IMF calls for 'urgent' banking, labor reforms
The IMF called Monday for "urgent" labor and banking reforms in Spain as the Socialist government struggled to rein in its public deficit amid a mounting European debt crisis.
"Spain's economy needs far-reaching and comprehensive reforms," the Washington-based International Monetary Fund said in a report after consultations with the government.
The fund described the challenges facing Spain as "severe," citing a "dysfunctional labor market, the deflating property bubble, a large fiscal deficit, heavy private-sector and external indebtedness, anemic productivity growth, weak competitiveness, and a banking sector with pockets of weakness."
Noting that "ambitious" fiscal consolidation was underway, the IMF said it needed to be "complemented with growth-enhancing structural reforms."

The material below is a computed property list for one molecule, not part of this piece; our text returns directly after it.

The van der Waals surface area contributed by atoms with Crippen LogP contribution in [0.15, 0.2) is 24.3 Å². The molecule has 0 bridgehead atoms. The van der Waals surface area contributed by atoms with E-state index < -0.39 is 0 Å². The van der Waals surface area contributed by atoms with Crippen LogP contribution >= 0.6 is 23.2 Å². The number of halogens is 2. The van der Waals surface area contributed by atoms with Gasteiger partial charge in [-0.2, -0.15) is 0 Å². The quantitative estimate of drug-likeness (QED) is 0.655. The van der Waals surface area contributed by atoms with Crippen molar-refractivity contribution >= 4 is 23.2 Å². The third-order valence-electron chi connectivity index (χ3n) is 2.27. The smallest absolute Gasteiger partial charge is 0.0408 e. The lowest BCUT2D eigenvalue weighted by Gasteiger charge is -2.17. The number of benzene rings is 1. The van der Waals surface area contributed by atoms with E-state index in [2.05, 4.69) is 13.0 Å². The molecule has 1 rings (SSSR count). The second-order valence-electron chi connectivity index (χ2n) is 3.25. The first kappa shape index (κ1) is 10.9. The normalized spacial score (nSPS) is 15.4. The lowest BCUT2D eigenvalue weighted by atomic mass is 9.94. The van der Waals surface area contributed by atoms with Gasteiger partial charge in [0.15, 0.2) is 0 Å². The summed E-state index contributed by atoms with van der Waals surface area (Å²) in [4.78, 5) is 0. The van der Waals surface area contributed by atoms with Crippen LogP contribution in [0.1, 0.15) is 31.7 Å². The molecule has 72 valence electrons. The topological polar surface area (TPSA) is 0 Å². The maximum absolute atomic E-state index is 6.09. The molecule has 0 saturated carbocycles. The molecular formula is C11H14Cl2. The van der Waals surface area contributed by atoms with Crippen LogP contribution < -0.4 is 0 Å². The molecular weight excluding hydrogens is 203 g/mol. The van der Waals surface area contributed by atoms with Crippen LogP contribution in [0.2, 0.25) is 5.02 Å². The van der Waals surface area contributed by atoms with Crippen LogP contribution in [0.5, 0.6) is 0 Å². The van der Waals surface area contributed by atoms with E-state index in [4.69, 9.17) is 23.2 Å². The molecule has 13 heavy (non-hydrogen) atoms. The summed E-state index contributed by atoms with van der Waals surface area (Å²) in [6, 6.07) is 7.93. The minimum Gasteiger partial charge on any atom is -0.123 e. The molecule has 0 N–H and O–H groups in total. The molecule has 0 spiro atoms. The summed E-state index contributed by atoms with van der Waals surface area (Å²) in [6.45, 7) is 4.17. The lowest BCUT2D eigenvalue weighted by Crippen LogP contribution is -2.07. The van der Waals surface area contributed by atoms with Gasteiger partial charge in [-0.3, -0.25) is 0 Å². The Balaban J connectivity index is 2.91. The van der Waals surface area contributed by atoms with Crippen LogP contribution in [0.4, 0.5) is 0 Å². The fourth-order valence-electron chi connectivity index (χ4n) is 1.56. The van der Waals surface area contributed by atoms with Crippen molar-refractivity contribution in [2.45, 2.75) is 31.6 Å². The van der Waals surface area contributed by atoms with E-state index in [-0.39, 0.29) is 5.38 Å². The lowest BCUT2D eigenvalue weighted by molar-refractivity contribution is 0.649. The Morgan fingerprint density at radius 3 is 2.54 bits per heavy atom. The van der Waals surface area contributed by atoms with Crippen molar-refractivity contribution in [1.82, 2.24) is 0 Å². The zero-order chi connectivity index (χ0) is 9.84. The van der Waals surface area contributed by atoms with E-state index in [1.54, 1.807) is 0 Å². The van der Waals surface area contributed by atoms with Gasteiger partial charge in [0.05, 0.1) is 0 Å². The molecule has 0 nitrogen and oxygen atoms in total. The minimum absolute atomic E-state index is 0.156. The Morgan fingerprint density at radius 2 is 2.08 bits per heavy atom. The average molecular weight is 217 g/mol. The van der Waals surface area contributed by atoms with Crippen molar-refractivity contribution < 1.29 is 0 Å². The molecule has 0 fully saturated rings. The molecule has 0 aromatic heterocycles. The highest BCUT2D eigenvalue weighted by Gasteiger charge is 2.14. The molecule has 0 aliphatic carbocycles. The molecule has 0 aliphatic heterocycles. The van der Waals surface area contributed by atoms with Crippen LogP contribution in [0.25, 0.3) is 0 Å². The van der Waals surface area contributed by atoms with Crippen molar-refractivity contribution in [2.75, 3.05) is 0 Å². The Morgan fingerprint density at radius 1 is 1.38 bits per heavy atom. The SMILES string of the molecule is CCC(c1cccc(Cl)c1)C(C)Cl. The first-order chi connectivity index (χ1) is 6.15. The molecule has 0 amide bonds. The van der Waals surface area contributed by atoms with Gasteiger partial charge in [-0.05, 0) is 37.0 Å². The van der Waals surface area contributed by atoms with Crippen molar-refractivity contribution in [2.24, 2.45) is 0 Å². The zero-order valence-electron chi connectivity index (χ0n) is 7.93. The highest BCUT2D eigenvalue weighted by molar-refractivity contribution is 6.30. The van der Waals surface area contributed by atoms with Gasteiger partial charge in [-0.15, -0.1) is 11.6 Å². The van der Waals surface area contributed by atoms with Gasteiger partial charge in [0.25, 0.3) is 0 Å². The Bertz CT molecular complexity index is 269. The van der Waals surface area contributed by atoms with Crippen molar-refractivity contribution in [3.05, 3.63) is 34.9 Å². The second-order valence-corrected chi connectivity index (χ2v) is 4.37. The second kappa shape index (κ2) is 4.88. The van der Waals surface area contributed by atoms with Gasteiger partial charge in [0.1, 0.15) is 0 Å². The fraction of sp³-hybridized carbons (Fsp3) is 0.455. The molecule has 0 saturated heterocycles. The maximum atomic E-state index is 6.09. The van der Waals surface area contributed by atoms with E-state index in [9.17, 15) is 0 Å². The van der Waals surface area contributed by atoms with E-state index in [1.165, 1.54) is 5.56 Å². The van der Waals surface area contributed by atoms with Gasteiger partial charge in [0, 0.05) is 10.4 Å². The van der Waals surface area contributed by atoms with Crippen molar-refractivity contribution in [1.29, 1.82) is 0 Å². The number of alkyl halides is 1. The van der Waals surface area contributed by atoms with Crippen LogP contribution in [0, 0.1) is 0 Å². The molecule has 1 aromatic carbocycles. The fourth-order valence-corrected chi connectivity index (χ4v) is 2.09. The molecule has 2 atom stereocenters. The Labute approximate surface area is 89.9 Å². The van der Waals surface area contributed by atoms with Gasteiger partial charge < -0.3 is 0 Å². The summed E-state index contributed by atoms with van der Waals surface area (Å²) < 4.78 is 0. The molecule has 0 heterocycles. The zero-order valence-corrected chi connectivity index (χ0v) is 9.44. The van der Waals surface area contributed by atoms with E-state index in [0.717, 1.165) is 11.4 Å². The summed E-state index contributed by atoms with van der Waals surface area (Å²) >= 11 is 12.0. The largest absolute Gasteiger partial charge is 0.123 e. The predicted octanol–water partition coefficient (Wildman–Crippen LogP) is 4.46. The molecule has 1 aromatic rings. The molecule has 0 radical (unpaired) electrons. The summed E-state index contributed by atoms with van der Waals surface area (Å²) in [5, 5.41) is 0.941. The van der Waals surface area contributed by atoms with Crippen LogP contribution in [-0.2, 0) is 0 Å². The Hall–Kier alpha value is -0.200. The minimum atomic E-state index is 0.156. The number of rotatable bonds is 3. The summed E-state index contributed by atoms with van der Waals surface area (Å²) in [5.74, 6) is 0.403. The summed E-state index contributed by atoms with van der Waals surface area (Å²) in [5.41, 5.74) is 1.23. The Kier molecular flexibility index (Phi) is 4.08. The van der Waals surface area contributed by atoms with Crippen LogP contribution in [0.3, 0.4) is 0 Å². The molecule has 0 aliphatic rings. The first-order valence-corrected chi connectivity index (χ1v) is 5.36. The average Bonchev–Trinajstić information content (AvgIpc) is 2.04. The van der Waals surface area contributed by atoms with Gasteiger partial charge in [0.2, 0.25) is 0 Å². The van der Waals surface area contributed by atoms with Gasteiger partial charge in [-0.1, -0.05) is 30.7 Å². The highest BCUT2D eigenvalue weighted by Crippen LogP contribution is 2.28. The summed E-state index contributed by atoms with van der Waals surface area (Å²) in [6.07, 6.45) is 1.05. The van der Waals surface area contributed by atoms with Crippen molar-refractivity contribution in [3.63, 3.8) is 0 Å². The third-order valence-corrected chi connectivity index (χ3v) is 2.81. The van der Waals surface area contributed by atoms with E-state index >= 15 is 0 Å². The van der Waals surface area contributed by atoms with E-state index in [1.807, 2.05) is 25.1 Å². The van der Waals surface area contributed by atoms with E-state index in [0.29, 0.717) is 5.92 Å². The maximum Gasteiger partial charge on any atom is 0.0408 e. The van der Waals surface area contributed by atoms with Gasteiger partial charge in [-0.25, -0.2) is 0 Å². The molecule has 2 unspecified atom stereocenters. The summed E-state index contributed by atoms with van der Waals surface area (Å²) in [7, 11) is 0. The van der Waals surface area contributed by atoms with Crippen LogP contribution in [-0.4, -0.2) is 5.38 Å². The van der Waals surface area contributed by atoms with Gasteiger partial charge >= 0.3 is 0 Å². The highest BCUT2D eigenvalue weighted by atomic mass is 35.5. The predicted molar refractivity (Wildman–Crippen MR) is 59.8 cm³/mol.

This, it said, should be built on progress made especially in overhauling the labor market.
The IMF also called for a bold pension reform, along the lines proposed by the government, to be "quickly adopted."
"Consolidation and reform of the banking system needs to be accelerated," it said.
Financial markets were rattled Monday as the European debt crisis intensified with a weekend Spanish bailout of a troubled financial firm.
The rescue of regional savings bank CajaSur, taken over by the Bank of Spain, could cost up to 2.7 billion euros, a Spanish newspaper reported Monday, burdening Spain's already strained public finances.
CajaSur's rescue came as the Spanish government introduced a fresh round of austerity measures aimed at bringing the public deficit down to a eurozone limit of three percent of gross domestic product, from 11.2 percent last year.
The bailout renewed eurozone debt concerns which have been dragging markets lower in recent weeks.
© 2010 AFP